Chemical storage in warehouse

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http://www.hse.gov.uk/pubns/indg412.pdf
http://www.logisticshandling.com/absolutenm/templates/article-rack_shelving.aspx?articleid=1437&zoneid=12
http://www.logisticshandling.com/absolutenm/templates/article-rack_shelving.aspx?articleid=1196&zoneid=12
http://catalog.blr.com/samples/15400200/product%20sample.pdf
http://www.osha.gov/Publications/3220_Warehouse.pdfthouraya.rojasnavas@gmail.com
It is essential that companies use qualified forklift truck drivers who should only be expected to work within their capabilities. Not only is it necessary to use the right type of truck intended for a particular installation, it is also important to ensure that the layout of the racking system provides good access for that vehicle with adequate aisle widths free from obstruction.Pallets and decking can also be a potential cause of damage. Broken, or poor quality pallets can cause premature beam failure by putting outward pressure on the inside faces of the beams. Dropping heavy goods on to decking, overloading, or forcing items into place can cause them to weaken and become unstable. The decking being struck by access equipment, fork trucks and other heavy lifting equipmentcan cause other possible hazards.
Other rack accidents occur when the structures are not properly secured to the floor slab or when unsecured beams are dislodged. Improper loading, either by exceeding capacity constraints or not placing the pallet’s squarely on the decking can cause it to either tip off the front or back of the rack or to push another pallet off an adjacent rack in a double-deepsituation. In addition, post palets provide a series of pointloads for which beams may not be designed.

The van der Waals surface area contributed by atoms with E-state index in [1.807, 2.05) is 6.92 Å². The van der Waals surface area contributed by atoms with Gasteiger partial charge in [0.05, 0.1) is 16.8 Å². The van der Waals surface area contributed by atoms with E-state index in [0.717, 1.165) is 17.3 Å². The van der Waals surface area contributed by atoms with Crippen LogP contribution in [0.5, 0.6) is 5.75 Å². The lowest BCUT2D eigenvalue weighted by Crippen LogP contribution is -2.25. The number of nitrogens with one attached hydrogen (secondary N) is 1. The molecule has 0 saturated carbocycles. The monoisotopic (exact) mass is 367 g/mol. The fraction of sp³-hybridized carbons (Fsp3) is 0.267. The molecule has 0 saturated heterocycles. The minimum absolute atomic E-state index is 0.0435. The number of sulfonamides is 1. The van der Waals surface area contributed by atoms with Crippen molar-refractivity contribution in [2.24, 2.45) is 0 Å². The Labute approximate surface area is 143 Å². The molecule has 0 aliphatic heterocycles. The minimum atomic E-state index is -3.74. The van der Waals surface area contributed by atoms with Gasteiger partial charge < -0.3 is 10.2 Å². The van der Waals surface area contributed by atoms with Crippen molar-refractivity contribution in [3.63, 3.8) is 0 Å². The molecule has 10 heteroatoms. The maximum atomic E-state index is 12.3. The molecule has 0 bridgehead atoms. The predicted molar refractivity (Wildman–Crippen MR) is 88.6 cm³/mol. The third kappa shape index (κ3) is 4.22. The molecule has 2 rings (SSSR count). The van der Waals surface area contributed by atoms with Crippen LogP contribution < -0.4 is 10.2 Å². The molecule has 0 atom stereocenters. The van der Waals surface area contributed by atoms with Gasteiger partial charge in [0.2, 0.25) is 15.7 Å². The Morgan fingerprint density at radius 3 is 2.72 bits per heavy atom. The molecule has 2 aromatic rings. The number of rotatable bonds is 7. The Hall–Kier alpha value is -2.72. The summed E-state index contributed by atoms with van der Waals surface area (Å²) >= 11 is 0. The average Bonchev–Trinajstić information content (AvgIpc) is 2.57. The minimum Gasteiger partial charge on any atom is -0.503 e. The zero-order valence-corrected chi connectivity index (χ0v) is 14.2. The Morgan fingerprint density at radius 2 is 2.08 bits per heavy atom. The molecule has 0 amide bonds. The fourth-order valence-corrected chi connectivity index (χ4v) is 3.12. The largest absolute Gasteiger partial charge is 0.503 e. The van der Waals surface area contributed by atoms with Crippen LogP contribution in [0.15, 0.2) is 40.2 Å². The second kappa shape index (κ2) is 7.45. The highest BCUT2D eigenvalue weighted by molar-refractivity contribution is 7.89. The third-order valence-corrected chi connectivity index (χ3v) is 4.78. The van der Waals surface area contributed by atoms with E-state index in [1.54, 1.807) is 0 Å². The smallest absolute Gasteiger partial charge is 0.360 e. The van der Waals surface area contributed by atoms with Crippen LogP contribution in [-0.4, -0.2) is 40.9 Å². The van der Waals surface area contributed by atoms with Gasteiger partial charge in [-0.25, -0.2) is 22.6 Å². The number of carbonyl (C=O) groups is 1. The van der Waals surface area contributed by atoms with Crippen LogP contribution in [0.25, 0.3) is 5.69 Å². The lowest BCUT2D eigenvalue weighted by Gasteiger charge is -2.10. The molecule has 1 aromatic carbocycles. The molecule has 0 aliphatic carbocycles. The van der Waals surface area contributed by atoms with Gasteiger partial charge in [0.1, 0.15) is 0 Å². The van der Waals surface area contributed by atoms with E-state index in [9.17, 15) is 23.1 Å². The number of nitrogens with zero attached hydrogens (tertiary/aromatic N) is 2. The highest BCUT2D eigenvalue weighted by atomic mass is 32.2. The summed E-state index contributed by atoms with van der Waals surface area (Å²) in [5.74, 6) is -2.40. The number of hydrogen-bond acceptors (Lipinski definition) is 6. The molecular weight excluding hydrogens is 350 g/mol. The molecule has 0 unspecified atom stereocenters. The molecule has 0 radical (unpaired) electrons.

Safety Report Assessment Guide: Chemical warehouses - Hazards
2 Warehouse safety reports
HSE has issued guidance on the topics that should be addressed by a COMAH safety report, but Occupiers are not obliged to follow the order suggested. In fact it makes more sense to describe a warehousesite first and then the stocks of chemicals held, therefore this is the order of the information presented in this document.
2.1 Site description
The safety report assessment manual lists all the aspects that should be addressed in the site description. This guidance make reference to the features that are important for a risk assessment:-
* Site location with maps.
* Plan of site.* Brief site description.
* Nature of the warehousing operation.
* Indication of nature and location of materials stored. This should include details of area set aside for segregated storage of flammable liquids, highly toxics, self -reactives etc.
* Site drainage and sewage systems with plans.
* List of neighbours with hazard potential.
* Brief description ofsurrounding countryside (a much fuller description should be presented in a separate section dealing specifically with the site environs and the environmental survey).
* A description of nearby centres of population. This should include residential areas and places of work.
* The maximum number of persons on site and their likely locations.
* Wind rose data for the site.
* Description ofthe underlying and surrounding geology and hydrology if it is relevant.
* Description of nearby transport systems.
* Groups of nearby vulnerable people.
* High voltage overhead power lines.
* Nearby underground pipelines.
2.2 Hazardous substances on site
Agrochemical warehouses tend to contain substances with risk phrases that span the complete range given in the CHIPRegulations. A safety report must consider the hazards from all substances in a warehouse if the warehouse contains sufficient dangerous substances to bring it under the COMAH top tier regulations.
The aggregation rules, which allow occupiers to test which warehouses meet this criterion are as follows: -
* The threshold quantities listed in Schedule 2 Named Substances refer to pure substances....
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